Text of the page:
This photo is one of the few images from my childhood that have come down to me because our apartment burned down when I was younger. My Cameroonian family sent it to us. I can be seen there in Yaoundé, surrounded by my mother and my aunt, now deceased. I am less than 1 year old: on the back of the image, it says that the photo was taken in 1989. Being my mother’s first child, she had come to introduce me from France, where we lived, as the wants tradition.

“My parents were into soul, funk, especially James Brown. That’s why my brother’s name is James. »

We went there for five months. Before coming to France, my mother had been a secretary-shorthand typist at the Cameroon Ministry of Labor and, when she arrived, she trained as a seamstress, dreaming of joining Chanel – you can see in the photo her sense of elegance. However, the lack of diversity at the time meant that she never dared to apply, that she did not allow herself to do so: she started working as a personal assistant.

I don’t know what I was listening to, headphones on. My parents were fans of soul, funk, especially James Brown, that’s why my brother is called James. At home, music was omnipresent, so much so that I couldn’t say what my first musical memory is. We listened to it when we woke up on the radio, in the background, when we were cleaning… On the other hand, I remember the first time I asked, as a child, to make music. I practiced volleyball and the gymnasium was located behind the conservatory, in Rambouillet.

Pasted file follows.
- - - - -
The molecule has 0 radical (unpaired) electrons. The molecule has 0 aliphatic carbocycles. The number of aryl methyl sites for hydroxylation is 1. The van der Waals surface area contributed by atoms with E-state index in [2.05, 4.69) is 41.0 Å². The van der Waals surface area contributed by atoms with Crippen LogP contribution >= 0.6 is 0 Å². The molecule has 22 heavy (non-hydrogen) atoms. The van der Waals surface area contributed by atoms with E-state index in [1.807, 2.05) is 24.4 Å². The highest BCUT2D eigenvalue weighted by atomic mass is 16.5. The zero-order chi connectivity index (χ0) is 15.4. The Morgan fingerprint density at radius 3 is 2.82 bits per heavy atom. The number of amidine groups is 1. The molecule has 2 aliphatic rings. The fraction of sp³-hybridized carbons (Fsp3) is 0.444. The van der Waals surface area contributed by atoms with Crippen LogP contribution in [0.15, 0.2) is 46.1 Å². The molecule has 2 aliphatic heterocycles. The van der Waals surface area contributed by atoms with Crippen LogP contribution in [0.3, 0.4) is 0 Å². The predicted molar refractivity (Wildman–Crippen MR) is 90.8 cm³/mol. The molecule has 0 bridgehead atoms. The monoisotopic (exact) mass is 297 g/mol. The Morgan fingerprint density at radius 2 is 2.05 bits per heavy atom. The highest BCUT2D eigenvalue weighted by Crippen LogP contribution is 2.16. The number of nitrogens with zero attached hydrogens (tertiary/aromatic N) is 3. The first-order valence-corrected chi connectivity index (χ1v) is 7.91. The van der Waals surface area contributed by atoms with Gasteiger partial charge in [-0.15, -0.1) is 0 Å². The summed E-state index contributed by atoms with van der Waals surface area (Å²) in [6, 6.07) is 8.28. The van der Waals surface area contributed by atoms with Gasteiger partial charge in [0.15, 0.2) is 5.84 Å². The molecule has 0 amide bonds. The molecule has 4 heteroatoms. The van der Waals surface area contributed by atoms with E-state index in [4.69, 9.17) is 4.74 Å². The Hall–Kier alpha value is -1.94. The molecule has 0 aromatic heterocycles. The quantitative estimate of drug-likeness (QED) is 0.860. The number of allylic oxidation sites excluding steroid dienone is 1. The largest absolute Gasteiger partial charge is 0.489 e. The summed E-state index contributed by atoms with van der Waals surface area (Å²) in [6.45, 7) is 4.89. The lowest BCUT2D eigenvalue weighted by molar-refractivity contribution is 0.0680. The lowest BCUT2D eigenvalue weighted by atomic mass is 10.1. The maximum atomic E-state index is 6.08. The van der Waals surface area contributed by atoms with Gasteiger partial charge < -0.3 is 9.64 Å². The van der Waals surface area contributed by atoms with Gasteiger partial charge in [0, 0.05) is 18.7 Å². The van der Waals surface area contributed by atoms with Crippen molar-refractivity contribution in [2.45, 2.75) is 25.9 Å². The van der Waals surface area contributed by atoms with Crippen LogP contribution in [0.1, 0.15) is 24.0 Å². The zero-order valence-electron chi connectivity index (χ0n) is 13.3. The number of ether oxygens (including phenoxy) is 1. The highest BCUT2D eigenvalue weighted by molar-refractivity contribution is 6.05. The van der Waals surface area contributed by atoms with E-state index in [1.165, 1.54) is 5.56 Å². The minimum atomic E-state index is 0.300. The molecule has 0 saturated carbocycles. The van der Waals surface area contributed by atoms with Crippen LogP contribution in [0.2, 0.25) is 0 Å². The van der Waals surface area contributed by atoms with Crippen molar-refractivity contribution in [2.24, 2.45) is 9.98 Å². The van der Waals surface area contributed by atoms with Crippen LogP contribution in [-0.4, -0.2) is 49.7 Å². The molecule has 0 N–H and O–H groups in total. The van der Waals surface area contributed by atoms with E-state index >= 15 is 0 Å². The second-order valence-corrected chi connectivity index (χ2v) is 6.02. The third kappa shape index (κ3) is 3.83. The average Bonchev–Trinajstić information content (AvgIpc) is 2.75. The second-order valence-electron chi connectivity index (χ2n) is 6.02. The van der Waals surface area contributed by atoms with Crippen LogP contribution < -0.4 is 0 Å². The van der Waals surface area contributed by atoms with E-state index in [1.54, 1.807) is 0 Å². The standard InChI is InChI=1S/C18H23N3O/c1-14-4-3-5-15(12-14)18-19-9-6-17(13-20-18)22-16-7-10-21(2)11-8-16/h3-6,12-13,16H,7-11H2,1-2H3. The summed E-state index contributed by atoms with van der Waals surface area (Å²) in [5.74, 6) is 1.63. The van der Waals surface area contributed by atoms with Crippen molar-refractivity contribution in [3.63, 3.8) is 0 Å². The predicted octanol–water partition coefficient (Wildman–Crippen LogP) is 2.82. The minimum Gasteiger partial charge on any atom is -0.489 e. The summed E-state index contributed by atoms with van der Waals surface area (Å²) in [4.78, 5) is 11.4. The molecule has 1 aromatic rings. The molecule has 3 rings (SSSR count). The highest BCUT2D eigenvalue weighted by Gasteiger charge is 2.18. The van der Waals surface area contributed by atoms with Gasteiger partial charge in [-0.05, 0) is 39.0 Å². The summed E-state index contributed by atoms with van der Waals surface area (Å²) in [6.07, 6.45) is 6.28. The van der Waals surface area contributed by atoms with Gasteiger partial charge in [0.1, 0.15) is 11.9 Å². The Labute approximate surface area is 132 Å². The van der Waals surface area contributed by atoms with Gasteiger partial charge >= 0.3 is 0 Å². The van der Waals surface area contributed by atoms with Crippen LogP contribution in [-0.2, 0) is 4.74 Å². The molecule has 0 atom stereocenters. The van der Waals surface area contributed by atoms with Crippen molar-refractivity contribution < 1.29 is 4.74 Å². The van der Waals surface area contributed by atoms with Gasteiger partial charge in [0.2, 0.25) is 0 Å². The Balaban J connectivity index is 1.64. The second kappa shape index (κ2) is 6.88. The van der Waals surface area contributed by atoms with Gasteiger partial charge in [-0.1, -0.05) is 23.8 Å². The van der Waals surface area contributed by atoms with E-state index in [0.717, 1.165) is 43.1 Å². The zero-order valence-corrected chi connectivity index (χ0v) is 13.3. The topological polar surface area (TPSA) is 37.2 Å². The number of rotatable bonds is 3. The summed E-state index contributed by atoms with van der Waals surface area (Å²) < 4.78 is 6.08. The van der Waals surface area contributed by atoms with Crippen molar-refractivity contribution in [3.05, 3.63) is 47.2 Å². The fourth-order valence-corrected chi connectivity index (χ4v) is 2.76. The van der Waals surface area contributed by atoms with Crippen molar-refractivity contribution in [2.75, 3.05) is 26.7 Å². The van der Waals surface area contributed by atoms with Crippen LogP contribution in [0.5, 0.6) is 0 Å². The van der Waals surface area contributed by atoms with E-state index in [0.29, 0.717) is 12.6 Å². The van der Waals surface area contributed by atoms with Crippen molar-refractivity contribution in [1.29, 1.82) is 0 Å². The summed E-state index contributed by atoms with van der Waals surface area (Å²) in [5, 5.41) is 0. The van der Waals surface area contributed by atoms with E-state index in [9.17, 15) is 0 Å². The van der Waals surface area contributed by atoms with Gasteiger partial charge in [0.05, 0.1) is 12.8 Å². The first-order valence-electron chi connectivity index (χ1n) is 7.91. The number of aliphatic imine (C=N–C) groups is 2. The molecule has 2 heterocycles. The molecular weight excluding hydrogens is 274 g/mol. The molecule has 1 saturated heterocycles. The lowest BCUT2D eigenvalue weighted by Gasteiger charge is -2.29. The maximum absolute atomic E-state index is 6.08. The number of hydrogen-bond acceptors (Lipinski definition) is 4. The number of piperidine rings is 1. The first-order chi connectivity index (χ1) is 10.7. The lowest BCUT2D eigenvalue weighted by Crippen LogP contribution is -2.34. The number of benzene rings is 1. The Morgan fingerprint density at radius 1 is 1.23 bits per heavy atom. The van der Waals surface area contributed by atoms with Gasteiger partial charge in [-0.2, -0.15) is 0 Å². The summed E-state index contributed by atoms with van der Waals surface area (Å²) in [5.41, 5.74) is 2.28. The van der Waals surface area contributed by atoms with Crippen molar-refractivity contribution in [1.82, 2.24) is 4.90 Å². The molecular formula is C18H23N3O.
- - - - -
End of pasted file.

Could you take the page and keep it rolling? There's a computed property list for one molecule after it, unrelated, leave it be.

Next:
Every time we passed by, I asked my mother to play the piano, without knowing that the lessons were paying and that it required having a piano at home to practice. I insisted so much that one day we went in to find out. The lady at the reception immediately spoke about the prices. I saw how much my mother wanted to please me but that in terms of budget it was impossible. My parents had come to France to have access to a better education, for them and for us, and there we were reaching the limits. I felt that it did something to my mother… That day, I understood that we were poor.

When I was 7 or 8 years old, I had asked him with the same enthusiasm for the CD of Le Feu qui m’attise, by Ophélie Winter. I liked the rhythm and, above all, I felt that this woman was bigger than what people allowed her to be, that she had a stronger ambition than what people believed. My mother managed to tape it to me and I listened to it a lot. Since then, I have followed Ophélie Winter’s career: I like to incorporate an extract from her song Sache into my sets. I do the same with DJ, from Diam’s. These are songs that may seem funny or popular to some, but that I mix seriously because they are so well produced.

Making music, for my mother, was not easy: in my family, you had to do a master’s degree, become a doctor or a lawyer. She likes some of my songs, the more pop ones, but is unfamiliar with electronic music. Computer music? She finds it difficult to understand it, especially since Cameroon, a great nation of bassists, had no electro scene. But she comes to see me in set sometimes. She may be 66, but she goes to a club out of curiosity, at 3 a.m., to see what I’m doing.

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